Biodiversity protection in the Galapagos requires us to address the threat posed by harmful invasive species. In Galapagos, some invasive species are permanently altering the ecosystems into which they invade and having a negative impact on biodiversity.
Several management strategies are available for invasive species. Prevention of the introduction of new species is widely regarded as the most desirable. However, where prevention has failed, complete eradication of invasive species from the archipelago or individual islands (where feasible) is the best available strategy if we are to prevent their future impacts on biodiversity, because of its one-off costs.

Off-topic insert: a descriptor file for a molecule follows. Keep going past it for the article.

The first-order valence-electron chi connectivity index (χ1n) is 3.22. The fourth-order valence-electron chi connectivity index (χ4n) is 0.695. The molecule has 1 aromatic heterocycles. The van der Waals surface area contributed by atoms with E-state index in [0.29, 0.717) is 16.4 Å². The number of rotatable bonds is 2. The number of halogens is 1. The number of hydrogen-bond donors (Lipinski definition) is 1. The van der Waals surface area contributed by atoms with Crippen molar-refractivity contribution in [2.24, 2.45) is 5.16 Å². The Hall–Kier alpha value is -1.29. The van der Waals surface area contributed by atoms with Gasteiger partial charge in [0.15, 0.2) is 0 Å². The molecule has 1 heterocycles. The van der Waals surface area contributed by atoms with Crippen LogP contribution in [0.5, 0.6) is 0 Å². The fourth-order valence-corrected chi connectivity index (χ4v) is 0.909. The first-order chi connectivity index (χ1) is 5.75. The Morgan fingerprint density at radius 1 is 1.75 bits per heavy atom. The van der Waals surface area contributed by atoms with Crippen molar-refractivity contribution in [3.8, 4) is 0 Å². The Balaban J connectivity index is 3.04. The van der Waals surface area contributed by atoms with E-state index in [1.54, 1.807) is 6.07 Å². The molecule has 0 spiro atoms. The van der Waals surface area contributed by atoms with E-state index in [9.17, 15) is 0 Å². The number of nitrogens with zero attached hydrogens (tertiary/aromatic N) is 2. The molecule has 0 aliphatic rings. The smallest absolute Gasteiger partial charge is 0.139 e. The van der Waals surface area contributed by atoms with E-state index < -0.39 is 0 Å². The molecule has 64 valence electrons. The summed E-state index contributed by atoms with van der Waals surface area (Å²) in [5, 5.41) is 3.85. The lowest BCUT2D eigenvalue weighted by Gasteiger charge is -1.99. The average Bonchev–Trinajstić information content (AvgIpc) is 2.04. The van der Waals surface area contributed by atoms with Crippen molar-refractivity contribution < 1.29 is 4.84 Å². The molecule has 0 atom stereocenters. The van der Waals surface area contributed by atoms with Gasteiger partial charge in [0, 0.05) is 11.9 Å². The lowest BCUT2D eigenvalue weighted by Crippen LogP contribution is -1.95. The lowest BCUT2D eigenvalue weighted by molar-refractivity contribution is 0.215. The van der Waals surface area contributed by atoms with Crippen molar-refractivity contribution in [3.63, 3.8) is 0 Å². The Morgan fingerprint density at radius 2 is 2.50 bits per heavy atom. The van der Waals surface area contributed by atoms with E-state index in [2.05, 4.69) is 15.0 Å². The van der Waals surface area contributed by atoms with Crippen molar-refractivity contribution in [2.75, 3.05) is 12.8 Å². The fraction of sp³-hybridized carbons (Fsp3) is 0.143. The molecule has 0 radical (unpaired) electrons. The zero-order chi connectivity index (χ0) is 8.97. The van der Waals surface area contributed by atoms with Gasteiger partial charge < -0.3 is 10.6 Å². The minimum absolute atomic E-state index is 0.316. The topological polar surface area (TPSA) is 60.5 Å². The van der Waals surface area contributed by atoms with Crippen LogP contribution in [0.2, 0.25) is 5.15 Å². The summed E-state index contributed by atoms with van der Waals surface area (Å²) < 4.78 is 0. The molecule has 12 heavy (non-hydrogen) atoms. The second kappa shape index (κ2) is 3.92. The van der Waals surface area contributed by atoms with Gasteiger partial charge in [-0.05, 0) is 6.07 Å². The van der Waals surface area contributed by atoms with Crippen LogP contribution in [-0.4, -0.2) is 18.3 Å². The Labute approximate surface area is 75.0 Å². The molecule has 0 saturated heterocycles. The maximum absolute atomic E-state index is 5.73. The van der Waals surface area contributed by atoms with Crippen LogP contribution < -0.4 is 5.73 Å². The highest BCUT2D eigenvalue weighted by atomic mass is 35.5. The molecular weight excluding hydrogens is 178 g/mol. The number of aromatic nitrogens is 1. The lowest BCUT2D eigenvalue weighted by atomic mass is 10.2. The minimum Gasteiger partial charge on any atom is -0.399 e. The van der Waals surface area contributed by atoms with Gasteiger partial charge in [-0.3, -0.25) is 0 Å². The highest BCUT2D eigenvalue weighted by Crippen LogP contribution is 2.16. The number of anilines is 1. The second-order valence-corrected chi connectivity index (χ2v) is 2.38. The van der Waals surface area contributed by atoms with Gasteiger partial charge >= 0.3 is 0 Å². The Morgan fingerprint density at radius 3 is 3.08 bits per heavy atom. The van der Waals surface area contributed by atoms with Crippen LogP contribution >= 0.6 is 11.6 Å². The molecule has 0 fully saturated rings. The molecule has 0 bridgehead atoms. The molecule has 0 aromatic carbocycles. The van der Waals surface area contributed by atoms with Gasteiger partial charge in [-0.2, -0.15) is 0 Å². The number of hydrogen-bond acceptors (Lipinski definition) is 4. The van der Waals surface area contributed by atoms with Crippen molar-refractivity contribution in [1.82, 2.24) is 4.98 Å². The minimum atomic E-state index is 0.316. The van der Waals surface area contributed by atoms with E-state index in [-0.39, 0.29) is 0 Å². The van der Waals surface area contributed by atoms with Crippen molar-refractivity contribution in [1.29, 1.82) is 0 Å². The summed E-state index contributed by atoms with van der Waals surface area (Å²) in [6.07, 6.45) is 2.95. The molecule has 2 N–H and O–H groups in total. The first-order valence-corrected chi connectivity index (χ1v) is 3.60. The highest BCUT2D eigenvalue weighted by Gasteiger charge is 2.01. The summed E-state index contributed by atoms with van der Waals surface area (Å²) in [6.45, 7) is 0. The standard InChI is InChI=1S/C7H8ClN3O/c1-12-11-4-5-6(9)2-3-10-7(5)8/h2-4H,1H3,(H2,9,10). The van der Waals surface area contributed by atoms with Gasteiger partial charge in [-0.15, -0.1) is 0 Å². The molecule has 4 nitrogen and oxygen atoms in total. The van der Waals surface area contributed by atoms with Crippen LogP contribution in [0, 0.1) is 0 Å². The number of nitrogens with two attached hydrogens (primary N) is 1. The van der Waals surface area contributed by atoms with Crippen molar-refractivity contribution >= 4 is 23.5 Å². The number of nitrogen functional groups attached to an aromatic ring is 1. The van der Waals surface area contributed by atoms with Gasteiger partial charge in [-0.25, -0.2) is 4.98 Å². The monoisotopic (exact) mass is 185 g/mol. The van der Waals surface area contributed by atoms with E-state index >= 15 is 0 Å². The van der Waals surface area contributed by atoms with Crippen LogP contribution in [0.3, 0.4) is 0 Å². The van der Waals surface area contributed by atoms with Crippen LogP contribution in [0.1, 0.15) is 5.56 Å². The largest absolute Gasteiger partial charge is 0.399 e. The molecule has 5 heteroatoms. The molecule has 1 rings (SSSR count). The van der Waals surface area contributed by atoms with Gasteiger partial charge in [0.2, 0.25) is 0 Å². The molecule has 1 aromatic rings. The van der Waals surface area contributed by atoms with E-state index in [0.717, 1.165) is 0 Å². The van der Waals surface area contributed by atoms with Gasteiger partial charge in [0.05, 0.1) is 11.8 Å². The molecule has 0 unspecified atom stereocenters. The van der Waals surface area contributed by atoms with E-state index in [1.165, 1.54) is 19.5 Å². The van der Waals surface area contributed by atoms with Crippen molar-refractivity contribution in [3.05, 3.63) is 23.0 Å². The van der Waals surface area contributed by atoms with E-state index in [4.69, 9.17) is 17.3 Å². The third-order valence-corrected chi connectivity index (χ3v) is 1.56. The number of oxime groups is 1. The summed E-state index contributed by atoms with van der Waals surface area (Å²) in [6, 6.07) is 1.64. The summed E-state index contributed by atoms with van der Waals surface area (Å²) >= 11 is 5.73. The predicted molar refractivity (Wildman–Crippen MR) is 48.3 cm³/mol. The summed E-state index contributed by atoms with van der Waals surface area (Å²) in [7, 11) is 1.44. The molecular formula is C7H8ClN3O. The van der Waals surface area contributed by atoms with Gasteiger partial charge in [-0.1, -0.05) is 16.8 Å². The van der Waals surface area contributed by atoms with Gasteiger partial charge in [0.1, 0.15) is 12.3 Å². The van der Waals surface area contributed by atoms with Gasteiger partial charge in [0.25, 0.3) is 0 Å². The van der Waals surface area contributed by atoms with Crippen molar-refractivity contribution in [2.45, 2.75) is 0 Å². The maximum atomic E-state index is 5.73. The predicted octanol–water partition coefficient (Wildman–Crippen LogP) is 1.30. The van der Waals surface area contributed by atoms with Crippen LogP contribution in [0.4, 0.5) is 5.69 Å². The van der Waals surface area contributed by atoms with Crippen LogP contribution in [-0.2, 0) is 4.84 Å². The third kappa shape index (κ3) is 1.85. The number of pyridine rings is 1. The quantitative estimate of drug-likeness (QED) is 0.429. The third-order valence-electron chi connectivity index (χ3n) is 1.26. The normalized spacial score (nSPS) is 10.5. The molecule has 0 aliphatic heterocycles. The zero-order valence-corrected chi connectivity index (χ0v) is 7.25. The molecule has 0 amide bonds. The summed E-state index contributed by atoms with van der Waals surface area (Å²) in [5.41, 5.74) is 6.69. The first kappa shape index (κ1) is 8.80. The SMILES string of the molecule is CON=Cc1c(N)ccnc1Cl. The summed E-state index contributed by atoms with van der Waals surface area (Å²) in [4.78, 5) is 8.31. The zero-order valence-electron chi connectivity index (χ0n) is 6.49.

Eradications must be initiated at an early stage of the species’ establishment in order to ensure success and be cost effective. Control programmes require a continuous and permanent investment, but control of species that cannot be completely eradicated also plays an important role. Control options include containment, where we try to keep a species from spreading outside a defined area, such as the agricultural zone, priority-site control, usually of all key invasive species, such as plant habitat transformers in sites with high biodiversity value, and biological control.
Research being carried out on introduced species in Galapagos by the Charles Darwin Foundation and the Galapagos National Park is aimed at identifying and facilitating the best management options in each case.
Source: Charles Darwin Foundation.